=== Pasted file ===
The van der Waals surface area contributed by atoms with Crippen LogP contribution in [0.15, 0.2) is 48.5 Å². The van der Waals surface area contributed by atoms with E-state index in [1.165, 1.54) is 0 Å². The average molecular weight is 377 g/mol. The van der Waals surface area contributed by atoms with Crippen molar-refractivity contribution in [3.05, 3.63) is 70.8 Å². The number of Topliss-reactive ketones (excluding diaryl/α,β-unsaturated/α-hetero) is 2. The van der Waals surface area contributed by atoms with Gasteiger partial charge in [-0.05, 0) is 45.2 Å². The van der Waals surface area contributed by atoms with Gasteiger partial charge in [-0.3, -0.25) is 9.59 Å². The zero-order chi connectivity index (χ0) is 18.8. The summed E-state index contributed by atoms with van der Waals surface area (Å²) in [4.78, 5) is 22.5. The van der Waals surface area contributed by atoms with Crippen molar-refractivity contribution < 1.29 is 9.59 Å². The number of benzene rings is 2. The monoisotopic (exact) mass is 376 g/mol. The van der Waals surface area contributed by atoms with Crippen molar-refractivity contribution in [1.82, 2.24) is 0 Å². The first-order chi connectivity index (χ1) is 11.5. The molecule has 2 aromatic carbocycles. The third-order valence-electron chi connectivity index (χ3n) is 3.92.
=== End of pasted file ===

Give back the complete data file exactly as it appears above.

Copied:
The van der Waals surface area contributed by atoms with Crippen LogP contribution in [0.15, 0.2) is 48.5 Å². The van der Waals surface area contributed by atoms with E-state index in [1.165, 1.54) is 0 Å². The average molecular weight is 377 g/mol. The van der Waals surface area contributed by atoms with Crippen molar-refractivity contribution in [3.05, 3.63) is 70.8 Å². The number of Topliss-reactive ketones (excluding diaryl/α,β-unsaturated/α-hetero) is 2. The van der Waals surface area contributed by atoms with Gasteiger partial charge in [-0.05, 0) is 45.2 Å². The van der Waals surface area contributed by atoms with Gasteiger partial charge in [-0.3, -0.25) is 9.59 Å². The zero-order chi connectivity index (χ0) is 18.8. The summed E-state index contributed by atoms with van der Waals surface area (Å²) in [4.78, 5) is 22.5. The van der Waals surface area contributed by atoms with Crippen molar-refractivity contribution < 1.29 is 9.59 Å². The number of benzene rings is 2. The monoisotopic (exact) mass is 376 g/mol. The van der Waals surface area contributed by atoms with Crippen molar-refractivity contribution in [1.82, 2.24) is 0 Å². The first-order chi connectivity index (χ1) is 11.5. The molecule has 2 aromatic carbocycles. The third-order valence-electron chi connectivity index (χ3n) is 3.92.